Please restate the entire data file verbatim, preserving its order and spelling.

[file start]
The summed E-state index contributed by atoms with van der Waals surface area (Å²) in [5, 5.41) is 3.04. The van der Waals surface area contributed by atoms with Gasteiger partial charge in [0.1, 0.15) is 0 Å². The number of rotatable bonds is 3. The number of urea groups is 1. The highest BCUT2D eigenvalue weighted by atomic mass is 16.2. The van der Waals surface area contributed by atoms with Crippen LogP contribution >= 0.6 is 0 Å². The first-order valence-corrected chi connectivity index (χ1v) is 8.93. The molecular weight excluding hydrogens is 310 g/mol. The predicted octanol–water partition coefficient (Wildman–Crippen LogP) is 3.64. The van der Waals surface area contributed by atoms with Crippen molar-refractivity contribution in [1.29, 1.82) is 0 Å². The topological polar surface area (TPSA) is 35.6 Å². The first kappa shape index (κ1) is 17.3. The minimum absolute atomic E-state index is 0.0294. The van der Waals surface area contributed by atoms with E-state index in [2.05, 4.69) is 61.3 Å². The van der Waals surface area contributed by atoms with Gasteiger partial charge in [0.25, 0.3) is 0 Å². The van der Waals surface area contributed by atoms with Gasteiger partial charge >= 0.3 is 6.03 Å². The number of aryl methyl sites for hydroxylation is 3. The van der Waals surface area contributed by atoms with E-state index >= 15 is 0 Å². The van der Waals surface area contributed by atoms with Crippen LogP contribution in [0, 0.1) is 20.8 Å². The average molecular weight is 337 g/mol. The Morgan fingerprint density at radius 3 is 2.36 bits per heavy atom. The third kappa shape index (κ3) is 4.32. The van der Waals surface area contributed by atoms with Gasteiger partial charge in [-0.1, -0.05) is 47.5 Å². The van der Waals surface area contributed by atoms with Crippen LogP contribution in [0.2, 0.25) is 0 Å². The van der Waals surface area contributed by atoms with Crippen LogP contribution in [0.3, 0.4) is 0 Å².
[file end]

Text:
The summed E-state index contributed by atoms with van der Waals surface area (Å²) in [5, 5.41) is 3.04. The van der Waals surface area contributed by atoms with Gasteiger partial charge in [0.1, 0.15) is 0 Å². The number of rotatable bonds is 3. The number of urea groups is 1. The highest BCUT2D eigenvalue weighted by atomic mass is 16.2. The van der Waals surface area contributed by atoms with Crippen LogP contribution >= 0.6 is 0 Å². The first-order valence-corrected chi connectivity index (χ1v) is 8.93. The molecular weight excluding hydrogens is 310 g/mol. The predicted octanol–water partition coefficient (Wildman–Crippen LogP) is 3.64. The van der Waals surface area contributed by atoms with Crippen molar-refractivity contribution in [1.29, 1.82) is 0 Å². The topological polar surface area (TPSA) is 35.6 Å². The first kappa shape index (κ1) is 17.3. The minimum absolute atomic E-state index is 0.0294. The van der Waals surface area contributed by atoms with E-state index in [2.05, 4.69) is 61.3 Å². The van der Waals surface area contributed by atoms with Gasteiger partial charge in [0.25, 0.3) is 0 Å². The van der Waals surface area contributed by atoms with Gasteiger partial charge >= 0.3 is 6.03 Å². The number of aryl methyl sites for hydroxylation is 3. The van der Waals surface area contributed by atoms with E-state index >= 15 is 0 Å². The van der Waals surface area contributed by atoms with Crippen LogP contribution in [0, 0.1) is 20.8 Å². The average molecular weight is 337 g/mol. The Morgan fingerprint density at radius 3 is 2.36 bits per heavy atom. The third kappa shape index (κ3) is 4.32. The van der Waals surface area contributed by atoms with Gasteiger partial charge in [-0.1, -0.05) is 47.5 Å². The van der Waals surface area contributed by atoms with Crippen LogP contribution in [0.2, 0.25) is 0 Å². The van der Waals surface area contributed by atoms with Crippen LogP contribution in [0.3, 0.4) is 0 Å².